For China, the worst of the trade war is yet to come – economic growth will decelerate in 2019
- Aidan Yao says it is unlikely that talks between Trump and Xi will resolve the trade war, so investors should think twice before buying into rallies
- With China’s ability to stimulate the economy hampered by the desire not to reverse reforms, growth may slow to 6.1 per cent in 2019
It has been a challenging year for the Chinese economy and markets. What got off to a positive start, following the strong momentum of 2017, quickly gave way to a rapid deterioration of economic fundamentals and investor sentiment. A sudden turn for the worse in US-China trade relations dealt a heavy blow to Chinese equities and the currency.
In addition, domestic policies, particularly those centred on deleveraging and shadow-banking controls, have also contributed to the negative sentiment by pulling down domestic demand. While macro policies have now been adjusted, they will be inadequate to reverse the negative growth trend in the near term. Hence, the economy is likely to end 2018 at 6.5 to 6.6 per cent growth, the lowest since the global financial crisis.
While 2018 has been challenging, 2019 is not about to get any easier. Externally, the US-China trade war has not yet affected the real economy, due to export front-loading ahead of the implementation of tariffs. These “pre-emptive” purchases, however, will not last forever and the real shock of the trade war is expected to hit home from early 2019.
The baseline case is that a 25 per cent tariff on US$250 billion of goods sold to the US will lower Chinese gross domestic product growth by 0.9 percentage points after accounting for the direct (trade) and indirect (investment and consumption) impacts. If Trump were to initiate a full-scale trade war that imposes duties on all Chinese products, the growth shock would increase to 1.5 per cent of GDP.
However, recent news on the trade front has not been all bad.
Watch: Trump and Xi agree to try and resolve their differences
The markets reacted positively to last week’s conversation between Chinese President Xi Jinping and US President Donald Trump after a long dry spell of no official interactions from both sides. A Xi-Trump meeting at the G20 Summit is almost certain. As the trade war started to bite, causing carnage in both the Chinese and US markets over the past month, it is understandable that the two captains are under pressure to get negotiations back on track.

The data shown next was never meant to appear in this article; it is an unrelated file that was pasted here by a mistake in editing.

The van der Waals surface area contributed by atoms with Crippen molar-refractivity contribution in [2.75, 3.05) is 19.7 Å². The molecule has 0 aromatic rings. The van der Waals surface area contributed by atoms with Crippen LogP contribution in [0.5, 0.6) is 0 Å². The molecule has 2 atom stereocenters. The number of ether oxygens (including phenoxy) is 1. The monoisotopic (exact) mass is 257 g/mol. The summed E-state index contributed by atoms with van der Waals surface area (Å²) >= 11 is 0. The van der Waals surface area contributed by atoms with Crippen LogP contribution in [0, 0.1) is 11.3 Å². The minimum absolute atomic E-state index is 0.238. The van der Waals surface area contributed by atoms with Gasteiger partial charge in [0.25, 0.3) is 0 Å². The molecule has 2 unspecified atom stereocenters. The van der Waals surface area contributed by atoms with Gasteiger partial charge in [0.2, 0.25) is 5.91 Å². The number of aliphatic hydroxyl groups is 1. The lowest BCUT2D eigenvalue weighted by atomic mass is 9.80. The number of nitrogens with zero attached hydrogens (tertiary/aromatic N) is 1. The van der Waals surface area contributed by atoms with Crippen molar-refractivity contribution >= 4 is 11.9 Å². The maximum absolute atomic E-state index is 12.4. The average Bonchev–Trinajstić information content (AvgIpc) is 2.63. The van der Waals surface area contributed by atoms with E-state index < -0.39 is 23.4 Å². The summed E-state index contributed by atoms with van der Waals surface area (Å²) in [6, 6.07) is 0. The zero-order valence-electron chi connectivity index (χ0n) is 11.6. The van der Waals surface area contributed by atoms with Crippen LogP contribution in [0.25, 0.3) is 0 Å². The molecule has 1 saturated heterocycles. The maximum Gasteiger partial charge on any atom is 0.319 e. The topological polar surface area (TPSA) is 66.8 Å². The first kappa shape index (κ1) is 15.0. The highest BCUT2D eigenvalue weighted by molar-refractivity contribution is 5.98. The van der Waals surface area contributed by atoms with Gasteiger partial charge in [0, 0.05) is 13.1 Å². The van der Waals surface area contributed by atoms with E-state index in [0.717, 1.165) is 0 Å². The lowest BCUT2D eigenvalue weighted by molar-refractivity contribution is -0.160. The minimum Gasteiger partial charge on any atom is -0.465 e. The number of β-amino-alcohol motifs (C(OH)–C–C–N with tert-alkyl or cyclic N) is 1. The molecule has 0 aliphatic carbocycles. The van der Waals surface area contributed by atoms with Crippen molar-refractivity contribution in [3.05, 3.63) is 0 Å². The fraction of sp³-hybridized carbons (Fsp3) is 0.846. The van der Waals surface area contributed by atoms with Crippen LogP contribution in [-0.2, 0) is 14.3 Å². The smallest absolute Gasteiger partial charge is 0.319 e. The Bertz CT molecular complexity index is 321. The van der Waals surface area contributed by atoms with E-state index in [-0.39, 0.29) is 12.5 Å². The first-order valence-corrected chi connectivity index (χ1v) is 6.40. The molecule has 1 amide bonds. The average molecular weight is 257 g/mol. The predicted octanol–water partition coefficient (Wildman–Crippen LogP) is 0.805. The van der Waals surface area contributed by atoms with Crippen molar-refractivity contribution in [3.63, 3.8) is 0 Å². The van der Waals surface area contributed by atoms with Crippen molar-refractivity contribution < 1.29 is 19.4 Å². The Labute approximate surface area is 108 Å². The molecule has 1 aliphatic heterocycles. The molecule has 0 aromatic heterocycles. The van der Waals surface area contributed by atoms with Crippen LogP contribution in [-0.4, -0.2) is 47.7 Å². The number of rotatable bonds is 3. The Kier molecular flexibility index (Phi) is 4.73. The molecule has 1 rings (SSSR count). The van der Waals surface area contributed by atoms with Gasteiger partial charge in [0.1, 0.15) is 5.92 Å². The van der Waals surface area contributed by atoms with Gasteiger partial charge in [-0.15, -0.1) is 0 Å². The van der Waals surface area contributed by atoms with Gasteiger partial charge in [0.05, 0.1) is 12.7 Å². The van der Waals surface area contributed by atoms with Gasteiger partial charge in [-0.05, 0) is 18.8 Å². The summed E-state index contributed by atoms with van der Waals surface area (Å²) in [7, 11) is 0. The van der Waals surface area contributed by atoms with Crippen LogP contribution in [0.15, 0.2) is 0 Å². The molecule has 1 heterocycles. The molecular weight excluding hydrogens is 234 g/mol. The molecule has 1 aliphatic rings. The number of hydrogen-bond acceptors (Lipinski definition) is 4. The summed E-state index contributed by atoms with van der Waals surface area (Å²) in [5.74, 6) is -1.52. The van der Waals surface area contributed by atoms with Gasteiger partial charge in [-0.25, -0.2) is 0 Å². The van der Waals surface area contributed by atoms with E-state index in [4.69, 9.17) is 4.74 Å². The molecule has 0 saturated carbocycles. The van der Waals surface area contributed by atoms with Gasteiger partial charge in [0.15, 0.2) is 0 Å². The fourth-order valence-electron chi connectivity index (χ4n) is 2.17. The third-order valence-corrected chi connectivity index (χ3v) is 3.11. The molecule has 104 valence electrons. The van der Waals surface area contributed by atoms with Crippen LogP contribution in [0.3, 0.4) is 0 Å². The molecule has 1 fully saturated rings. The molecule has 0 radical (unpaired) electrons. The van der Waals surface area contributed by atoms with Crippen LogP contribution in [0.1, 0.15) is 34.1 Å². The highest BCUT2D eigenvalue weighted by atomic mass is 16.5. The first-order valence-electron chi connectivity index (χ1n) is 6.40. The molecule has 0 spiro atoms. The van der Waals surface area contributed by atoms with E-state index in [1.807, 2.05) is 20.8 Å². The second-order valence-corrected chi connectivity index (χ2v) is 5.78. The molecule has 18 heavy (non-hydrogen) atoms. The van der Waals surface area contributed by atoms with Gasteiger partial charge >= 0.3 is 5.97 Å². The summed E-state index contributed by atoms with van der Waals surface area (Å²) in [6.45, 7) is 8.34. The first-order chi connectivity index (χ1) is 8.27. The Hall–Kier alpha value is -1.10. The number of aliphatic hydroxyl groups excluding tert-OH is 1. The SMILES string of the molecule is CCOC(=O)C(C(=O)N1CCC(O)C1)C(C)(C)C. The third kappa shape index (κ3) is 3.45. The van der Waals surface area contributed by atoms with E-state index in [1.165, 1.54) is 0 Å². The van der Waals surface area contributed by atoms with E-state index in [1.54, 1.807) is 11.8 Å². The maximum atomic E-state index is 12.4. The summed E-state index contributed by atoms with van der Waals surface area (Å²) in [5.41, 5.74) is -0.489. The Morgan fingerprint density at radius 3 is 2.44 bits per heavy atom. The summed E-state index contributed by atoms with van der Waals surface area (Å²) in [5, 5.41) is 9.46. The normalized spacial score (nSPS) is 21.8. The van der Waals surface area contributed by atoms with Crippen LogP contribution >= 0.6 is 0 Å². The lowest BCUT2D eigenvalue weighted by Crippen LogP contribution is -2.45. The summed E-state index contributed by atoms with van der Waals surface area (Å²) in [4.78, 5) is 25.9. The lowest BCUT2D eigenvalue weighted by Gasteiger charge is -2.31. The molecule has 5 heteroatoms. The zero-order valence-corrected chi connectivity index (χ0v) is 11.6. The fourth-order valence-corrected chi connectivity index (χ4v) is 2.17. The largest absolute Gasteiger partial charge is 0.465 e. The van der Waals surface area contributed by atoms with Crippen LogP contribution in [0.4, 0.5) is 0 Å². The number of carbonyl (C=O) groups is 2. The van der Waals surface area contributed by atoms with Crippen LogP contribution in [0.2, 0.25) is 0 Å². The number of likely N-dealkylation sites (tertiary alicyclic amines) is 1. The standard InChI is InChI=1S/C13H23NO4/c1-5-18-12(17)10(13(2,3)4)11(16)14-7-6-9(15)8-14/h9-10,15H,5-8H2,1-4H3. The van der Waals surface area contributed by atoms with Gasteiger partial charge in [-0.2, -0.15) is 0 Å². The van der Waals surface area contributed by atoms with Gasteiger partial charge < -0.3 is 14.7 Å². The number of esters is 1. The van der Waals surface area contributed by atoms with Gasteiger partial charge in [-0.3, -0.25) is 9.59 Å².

However, past experience suggest that the bilateral trade talks, even if they resume after the G20 meeting, will not guarantee a solution to the current stand-off. Hence, investors should still be cautious about buying into the rallies.
Besides the trade war, the global growth cycle has peaked and will turn south in 2019. The recent softening of US data is a harbinger of more weakness to come. The euro-zone economy has also disappointed this year and is heading for a further downturn in 2019, even if the current Italian fiscal malaise and Brexit do not impinge on economic growth. These factors will create a tough environment for Chinese exports, with growth expected to grind to a halt in 2019 after a strong year.
Turning inward, China’s domestic conditions will, as usual, be buffeted by the ebb and flow of official policies. Beijing’s supply-side reforms in 2015-2016 and deleveraging operations in 2017-2018 have perpetuated profound changes in the macro environment.
However, the macro backdrop has now changed again, and will require Beijing to adopt a different management tactic. The recent policy easing is a clear sign that the pendulum has shifted towards supporting the economy against mounting growth headwinds.
However, the desire to avoid reversing reform progress will limit Beijing’s ability to stimulate the economy as quickly and aggressively as during the past easing cycles. For example, instead of relying on liquidity and credit policies to supercharge growth in the housing market and infrastructure investment, the government has made more use of fiscal tools to support households and small and medium-sized enterprises via tax and fee reductions.
At last week’s Politburo meeting and a gathering with small-business leaders, Xi vowed “unwavering” support for the private sector and provided clear guidance on where the policy assistance – fiscal, monetary and regulatory – will be implemented going forward.
The strong vocal support lately for private businesses from the very top is unusual, and suggests that a political consensus has been reached on the focus of this round of policy stimulus. More policy easing is likely to come for SMEs in the coming months, with the attention also focusing on the proper execution of existing measures.
Overall, Beijing is expected to maintain the policy mix of “proactive” fiscal policy and “prudent” monetary policy in 2019. Striking a delicate balance between short-term growth and long-term sustainability will not be easy and may come at a cost – in the form of a slower and less vigorous growth rebound than that during previous stimulus cycles.
Therefore, the accumulative policy support – even with more to come – will not be enough to prevent a further growth slowdown, to 6.1 per cent in 2019 from this year’s 6.5 to 6.6 per cent.
Aidan Yao is senior emerging Asia economist at AXA Investment Managers